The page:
A few problems
I'm as irritated by bad passwords as the next security person, but let's revisit a few parts of this article:
"An employee is likely using the same password for your internal systems as they are for Instagram."
How am I supposed to know that? Yes, they'd be prevented from using "password", but when they've decided in their life that "F9zna/zv00w" passes all the tests for passwords and they'll just use that for everything, the only way I'd know is if I tried to log in with that and any usernames or addresses I can guess. That's not all that nice. Of course, they can be told not to reuse passwords, but that won't necessarily stop them.
"According to OneLogin, 63 per cent of network administrators don’t require special characters or minimum length passwords. Numbers? 71 per cent don't require it. Upper and lowercase? 72 per cent."
That's a good po... Interesting fig... Well, you just quo...
Sorry, I can't pretend. I have no idea what these numbers mean. You tell me that 63% of admins don't require certain rules, which already sounds kind of weird, but then your next sentence says that 71% don't require it. Is "it" the same thing as covered in the last sentence? Why are the percentages eight percentage points different? Is this from a different source? Who? And the 72% don't require multiple cases? Meaning that either 29% or 37% require special characters but only 28% require multiple cases? And earlier, you told me that 75% of admins "don’t check employee passwords against password complexity algorithms." This implies that they don't check at all, but, in that case, a maximum of 25%, not 28%, 29%, or 37%, could require special characters or multiple cases. So I must be making some really stupid mistake, right? Please tell me what it is.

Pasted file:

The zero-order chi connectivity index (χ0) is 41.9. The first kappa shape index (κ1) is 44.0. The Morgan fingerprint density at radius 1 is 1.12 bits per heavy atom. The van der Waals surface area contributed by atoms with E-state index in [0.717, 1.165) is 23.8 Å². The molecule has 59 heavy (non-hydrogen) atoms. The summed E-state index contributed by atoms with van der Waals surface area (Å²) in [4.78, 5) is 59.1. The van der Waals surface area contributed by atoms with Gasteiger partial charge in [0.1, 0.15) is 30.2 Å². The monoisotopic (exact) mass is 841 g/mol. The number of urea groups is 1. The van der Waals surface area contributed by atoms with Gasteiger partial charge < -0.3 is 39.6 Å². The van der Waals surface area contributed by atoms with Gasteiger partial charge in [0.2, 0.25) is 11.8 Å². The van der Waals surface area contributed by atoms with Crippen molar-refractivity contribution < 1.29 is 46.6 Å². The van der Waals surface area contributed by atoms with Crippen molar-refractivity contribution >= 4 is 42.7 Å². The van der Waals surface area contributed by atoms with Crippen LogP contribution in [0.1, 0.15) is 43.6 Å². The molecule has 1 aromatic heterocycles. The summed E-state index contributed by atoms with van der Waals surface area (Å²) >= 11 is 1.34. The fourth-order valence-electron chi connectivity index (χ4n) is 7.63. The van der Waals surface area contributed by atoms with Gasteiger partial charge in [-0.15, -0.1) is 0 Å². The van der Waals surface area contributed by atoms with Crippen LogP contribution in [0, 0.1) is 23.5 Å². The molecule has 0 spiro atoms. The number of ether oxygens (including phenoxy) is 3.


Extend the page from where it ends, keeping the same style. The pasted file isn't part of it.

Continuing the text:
"And an amazing 63 per cent have not put password rotation policies in place. What are you doing people?"
Holding back my astonishment that, by these and previous numbers, at least 12% of admins rotate passwords but don't check them against any complexity algorithms at all, we don't rotate passwords all that frequently because it means users will respond by decreasing the security of their passwords so frequent rememorization is easier. Yes, we have complexity rules here. But once you've met those limits, you can have a more secure or less secure password. If we make them choose a new one every month, the number of users using a very strong password approaches zero. This isn't new. This has been the recommendation of many security advisors for the past few years. It has been reported here. That's what we're doing.
For the record, my complexity recommendation is designed to maximize entropy. If you go for a short password (minimum length 10 characters or 12 if I'm nervous, the system's important, or the users are willing to be reasonable), you have to use all four types of characters. If you make the password longer, the requirement for different characters is removed as the length increases. And passwords are checked against password lists.